The court refused to depart downward from the 121 month minimum term provided by the sentencing guidelines, thus denying the government's request for a downward departure to 10 years. Yet, actually the court did depart downward from the statutory minimum of 20 years by imposing a 12-year sentence. This sentence was within the range provided by the guidelines in the absence of the statutory minimum. Shaffer's claim that the court did not depart is unfounded.
His claim that an upward departure was made is puzzling. His argument appears to be based on a misunderstanding of the relationship between the guidelines and statutory minima. The court departed down from a statutory minimum of 20 years to 12 years, not up from the calculated guideline minimum of 121 months to 12 years. Despite Judge Mills's beneficence, Shaffer challenges the court's refusal to depart further. Shaffer argues that the court should have imposed a 10-year term, as recommended by the government, sentencing him to a term below the 121-month minimum term provided by the guidelines.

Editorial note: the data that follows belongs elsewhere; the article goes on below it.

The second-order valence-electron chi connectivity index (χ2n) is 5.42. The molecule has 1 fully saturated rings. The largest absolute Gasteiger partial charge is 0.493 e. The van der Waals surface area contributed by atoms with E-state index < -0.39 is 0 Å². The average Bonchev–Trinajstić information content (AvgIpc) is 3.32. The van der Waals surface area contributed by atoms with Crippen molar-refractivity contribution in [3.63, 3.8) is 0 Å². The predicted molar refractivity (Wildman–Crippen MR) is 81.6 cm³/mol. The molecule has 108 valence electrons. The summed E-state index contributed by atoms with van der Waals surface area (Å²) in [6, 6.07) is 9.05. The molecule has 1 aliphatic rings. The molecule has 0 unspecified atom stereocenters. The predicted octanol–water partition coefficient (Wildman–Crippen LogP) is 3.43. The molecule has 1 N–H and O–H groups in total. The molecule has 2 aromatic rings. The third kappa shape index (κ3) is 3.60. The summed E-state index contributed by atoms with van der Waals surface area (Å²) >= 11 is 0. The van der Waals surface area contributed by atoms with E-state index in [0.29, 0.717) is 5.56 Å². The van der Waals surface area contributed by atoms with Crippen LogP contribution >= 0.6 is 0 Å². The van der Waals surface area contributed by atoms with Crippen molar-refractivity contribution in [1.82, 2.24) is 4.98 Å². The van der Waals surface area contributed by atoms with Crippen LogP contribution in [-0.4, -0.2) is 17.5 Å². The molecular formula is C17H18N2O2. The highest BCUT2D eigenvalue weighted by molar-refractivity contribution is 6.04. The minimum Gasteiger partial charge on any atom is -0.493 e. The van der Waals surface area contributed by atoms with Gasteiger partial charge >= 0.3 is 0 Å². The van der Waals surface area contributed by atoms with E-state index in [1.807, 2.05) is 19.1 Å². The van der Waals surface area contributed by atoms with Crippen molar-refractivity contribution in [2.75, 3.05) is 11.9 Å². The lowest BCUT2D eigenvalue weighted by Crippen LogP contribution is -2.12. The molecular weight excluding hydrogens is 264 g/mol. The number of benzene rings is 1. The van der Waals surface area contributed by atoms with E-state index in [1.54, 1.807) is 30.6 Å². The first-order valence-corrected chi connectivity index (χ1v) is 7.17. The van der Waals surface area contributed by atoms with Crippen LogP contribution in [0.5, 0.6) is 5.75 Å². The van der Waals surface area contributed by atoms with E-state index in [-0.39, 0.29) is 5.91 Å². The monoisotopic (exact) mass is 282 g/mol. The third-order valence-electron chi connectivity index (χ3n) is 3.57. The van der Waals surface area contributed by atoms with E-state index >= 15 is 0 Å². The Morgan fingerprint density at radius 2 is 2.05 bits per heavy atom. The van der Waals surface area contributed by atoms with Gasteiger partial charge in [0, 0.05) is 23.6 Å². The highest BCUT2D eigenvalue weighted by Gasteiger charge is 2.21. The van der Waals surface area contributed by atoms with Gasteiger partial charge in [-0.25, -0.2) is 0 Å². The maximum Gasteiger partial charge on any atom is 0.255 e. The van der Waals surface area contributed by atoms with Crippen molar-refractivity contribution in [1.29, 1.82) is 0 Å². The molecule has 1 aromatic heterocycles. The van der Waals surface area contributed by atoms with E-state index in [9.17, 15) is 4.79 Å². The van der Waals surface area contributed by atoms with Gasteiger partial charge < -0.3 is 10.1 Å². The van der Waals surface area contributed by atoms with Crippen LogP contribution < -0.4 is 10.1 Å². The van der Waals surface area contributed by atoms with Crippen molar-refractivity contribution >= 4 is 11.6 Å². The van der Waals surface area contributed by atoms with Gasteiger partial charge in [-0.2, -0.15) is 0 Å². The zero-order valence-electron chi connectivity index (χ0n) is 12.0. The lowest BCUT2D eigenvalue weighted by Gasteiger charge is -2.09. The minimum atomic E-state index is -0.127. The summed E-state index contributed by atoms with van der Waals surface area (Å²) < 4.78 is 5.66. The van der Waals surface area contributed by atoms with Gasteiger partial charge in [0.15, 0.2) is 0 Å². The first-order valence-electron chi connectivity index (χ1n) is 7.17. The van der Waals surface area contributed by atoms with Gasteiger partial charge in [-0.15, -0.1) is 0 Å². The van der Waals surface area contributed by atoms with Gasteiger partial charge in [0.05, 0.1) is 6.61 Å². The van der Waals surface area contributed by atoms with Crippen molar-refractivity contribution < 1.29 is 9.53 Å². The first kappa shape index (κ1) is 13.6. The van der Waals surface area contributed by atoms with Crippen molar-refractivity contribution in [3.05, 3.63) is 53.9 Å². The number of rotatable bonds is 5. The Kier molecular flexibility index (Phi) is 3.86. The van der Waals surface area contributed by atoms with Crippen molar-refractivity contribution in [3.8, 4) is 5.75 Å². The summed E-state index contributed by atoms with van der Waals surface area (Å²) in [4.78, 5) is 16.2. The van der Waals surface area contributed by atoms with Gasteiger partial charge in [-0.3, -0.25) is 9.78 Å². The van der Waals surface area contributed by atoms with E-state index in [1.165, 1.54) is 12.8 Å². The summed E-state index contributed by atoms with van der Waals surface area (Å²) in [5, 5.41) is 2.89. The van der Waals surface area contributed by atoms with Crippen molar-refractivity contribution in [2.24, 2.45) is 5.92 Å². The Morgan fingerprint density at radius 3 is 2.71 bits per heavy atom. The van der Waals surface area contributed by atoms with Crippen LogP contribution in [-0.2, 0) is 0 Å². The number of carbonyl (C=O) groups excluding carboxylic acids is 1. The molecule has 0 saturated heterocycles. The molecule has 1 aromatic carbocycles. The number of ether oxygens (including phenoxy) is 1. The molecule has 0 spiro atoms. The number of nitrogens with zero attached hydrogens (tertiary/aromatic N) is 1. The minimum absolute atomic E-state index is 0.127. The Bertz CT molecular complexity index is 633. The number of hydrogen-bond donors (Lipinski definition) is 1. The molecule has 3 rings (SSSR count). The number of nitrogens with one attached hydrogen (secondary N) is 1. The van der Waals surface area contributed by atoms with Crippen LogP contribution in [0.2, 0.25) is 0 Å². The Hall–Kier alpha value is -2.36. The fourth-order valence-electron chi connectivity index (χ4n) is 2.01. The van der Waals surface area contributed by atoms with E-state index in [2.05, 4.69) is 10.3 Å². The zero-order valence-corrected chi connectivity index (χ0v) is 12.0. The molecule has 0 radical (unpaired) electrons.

Even if the sentencing guidelines were not superseded by the sentencing mandate of § 841(b), our jurisdiction to review a court's sentencing decision is limited to those grounds specified in 18 U.S.C. § 3742(a). Section 3742(a) (2) authorizes a defendant to seek review of a sentence when it "was imposed as a result of an incorrect application of the sentencing guidelines." In United States v. Franz, 886 F.2d 973 (7th Cir. 1989), we held that § 3742(a) does not provide appellate jurisdiction to review a court's refusal to depart downward from the sentencing guidelines. In Franz, we dismissed a claim that a sentencing court's refusal to depart from the guideline range was an "incorrect application of the sentencing guidelines" within the meaning of § 3742(a) (2). Id. We also lack jurisdiction to review the extent of a downward departure. United States v. Dean, 908 F.2d 215, 217-18 (7th Cir. 1990), cert. denied, --- U.S. ----, 111 S. Ct. 2801, 115 L. Ed. 2d 974 (1991). We can entertain neither a claim that the court did not depart enough, nor a claim that no departure was made.